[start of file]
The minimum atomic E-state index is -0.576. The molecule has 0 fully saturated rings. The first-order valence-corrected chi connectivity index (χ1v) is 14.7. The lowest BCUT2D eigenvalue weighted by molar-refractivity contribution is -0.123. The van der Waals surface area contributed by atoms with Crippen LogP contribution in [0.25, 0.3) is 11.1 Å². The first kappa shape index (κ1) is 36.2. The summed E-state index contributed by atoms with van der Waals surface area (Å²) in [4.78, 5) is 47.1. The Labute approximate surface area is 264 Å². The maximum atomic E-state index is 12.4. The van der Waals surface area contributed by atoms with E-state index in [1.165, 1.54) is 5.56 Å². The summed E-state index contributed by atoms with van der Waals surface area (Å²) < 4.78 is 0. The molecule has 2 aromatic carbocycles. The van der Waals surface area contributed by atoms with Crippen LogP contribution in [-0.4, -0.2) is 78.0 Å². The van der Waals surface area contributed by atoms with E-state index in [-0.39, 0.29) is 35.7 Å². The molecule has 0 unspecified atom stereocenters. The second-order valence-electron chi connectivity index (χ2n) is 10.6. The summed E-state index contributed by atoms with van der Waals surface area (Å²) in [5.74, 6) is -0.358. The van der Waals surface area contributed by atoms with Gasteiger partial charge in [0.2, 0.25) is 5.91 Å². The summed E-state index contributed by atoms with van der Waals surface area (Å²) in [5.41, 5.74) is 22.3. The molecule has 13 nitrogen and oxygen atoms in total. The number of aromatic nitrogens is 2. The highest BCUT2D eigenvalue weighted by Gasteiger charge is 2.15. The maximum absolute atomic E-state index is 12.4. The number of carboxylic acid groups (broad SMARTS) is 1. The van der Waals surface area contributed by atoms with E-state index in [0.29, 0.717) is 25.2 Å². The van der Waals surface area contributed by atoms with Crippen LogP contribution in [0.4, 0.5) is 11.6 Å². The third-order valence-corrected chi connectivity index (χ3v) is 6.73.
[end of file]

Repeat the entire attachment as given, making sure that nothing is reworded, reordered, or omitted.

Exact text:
The minimum atomic E-state index is -0.576. The molecule has 0 fully saturated rings. The first-order valence-corrected chi connectivity index (χ1v) is 14.7. The lowest BCUT2D eigenvalue weighted by molar-refractivity contribution is -0.123. The van der Waals surface area contributed by atoms with Crippen LogP contribution in [0.25, 0.3) is 11.1 Å². The first kappa shape index (κ1) is 36.2. The summed E-state index contributed by atoms with van der Waals surface area (Å²) in [4.78, 5) is 47.1. The Labute approximate surface area is 264 Å². The maximum atomic E-state index is 12.4. The van der Waals surface area contributed by atoms with E-state index in [1.165, 1.54) is 5.56 Å². The summed E-state index contributed by atoms with van der Waals surface area (Å²) < 4.78 is 0. The molecule has 2 aromatic carbocycles. The van der Waals surface area contributed by atoms with Crippen LogP contribution in [-0.4, -0.2) is 78.0 Å². The van der Waals surface area contributed by atoms with E-state index in [-0.39, 0.29) is 35.7 Å². The molecule has 0 unspecified atom stereocenters. The second-order valence-electron chi connectivity index (χ2n) is 10.6. The summed E-state index contributed by atoms with van der Waals surface area (Å²) in [5.74, 6) is -0.358. The van der Waals surface area contributed by atoms with Gasteiger partial charge in [0.2, 0.25) is 5.91 Å². The summed E-state index contributed by atoms with van der Waals surface area (Å²) in [5.41, 5.74) is 22.3. The molecule has 13 nitrogen and oxygen atoms in total. The number of aromatic nitrogens is 2. The highest BCUT2D eigenvalue weighted by Gasteiger charge is 2.15. The maximum absolute atomic E-state index is 12.4. The number of carboxylic acid groups (broad SMARTS) is 1. The van der Waals surface area contributed by atoms with E-state index in [0.29, 0.717) is 25.2 Å². The van der Waals surface area contributed by atoms with Crippen LogP contribution in [0.4, 0.5) is 11.6 Å². The third-order valence-corrected chi connectivity index (χ3v) is 6.73.